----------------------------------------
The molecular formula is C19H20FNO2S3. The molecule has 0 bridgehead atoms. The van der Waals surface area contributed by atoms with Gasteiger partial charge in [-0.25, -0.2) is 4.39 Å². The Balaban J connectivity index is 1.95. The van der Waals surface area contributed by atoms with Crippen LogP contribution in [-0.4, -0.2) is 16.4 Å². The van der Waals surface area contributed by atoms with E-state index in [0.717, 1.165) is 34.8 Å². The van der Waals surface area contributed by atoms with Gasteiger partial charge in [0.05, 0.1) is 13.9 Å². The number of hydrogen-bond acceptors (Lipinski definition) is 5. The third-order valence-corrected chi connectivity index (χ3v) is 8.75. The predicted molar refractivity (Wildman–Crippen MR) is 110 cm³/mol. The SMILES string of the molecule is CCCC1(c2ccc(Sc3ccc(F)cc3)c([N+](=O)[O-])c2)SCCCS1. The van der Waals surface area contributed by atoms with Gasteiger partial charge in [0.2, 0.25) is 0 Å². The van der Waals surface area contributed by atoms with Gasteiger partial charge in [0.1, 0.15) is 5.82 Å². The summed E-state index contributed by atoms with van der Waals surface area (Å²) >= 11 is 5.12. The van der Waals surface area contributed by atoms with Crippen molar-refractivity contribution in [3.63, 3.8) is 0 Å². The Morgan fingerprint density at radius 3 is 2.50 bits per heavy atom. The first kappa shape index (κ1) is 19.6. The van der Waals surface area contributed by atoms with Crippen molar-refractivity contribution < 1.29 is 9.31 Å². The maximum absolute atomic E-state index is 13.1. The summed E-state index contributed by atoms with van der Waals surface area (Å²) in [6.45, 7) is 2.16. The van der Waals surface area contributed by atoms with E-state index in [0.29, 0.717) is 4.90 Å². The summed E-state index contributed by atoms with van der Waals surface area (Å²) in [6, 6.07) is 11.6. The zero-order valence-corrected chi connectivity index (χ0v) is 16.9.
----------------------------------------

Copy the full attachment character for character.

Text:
The molecular formula is C19H20FNO2S3. The molecule has 0 bridgehead atoms. The van der Waals surface area contributed by atoms with Gasteiger partial charge in [-0.25, -0.2) is 4.39 Å². The Balaban J connectivity index is 1.95. The van der Waals surface area contributed by atoms with Crippen LogP contribution in [-0.4, -0.2) is 16.4 Å². The van der Waals surface area contributed by atoms with E-state index in [0.717, 1.165) is 34.8 Å². The van der Waals surface area contributed by atoms with Gasteiger partial charge in [0.05, 0.1) is 13.9 Å². The number of hydrogen-bond acceptors (Lipinski definition) is 5. The third-order valence-corrected chi connectivity index (χ3v) is 8.75. The predicted molar refractivity (Wildman–Crippen MR) is 110 cm³/mol. The SMILES string of the molecule is CCCC1(c2ccc(Sc3ccc(F)cc3)c([N+](=O)[O-])c2)SCCCS1. The van der Waals surface area contributed by atoms with Gasteiger partial charge in [0.2, 0.25) is 0 Å². The van der Waals surface area contributed by atoms with Gasteiger partial charge in [0.1, 0.15) is 5.82 Å². The summed E-state index contributed by atoms with van der Waals surface area (Å²) >= 11 is 5.12. The van der Waals surface area contributed by atoms with Crippen molar-refractivity contribution in [3.63, 3.8) is 0 Å². The Morgan fingerprint density at radius 3 is 2.50 bits per heavy atom. The first kappa shape index (κ1) is 19.6. The van der Waals surface area contributed by atoms with Crippen molar-refractivity contribution < 1.29 is 9.31 Å². The maximum absolute atomic E-state index is 13.1. The summed E-state index contributed by atoms with van der Waals surface area (Å²) in [6.45, 7) is 2.16. The van der Waals surface area contributed by atoms with E-state index in [0.29, 0.717) is 4.90 Å². The summed E-state index contributed by atoms with van der Waals surface area (Å²) in [6, 6.07) is 11.6. The zero-order valence-corrected chi connectivity index (χ0v) is 16.9.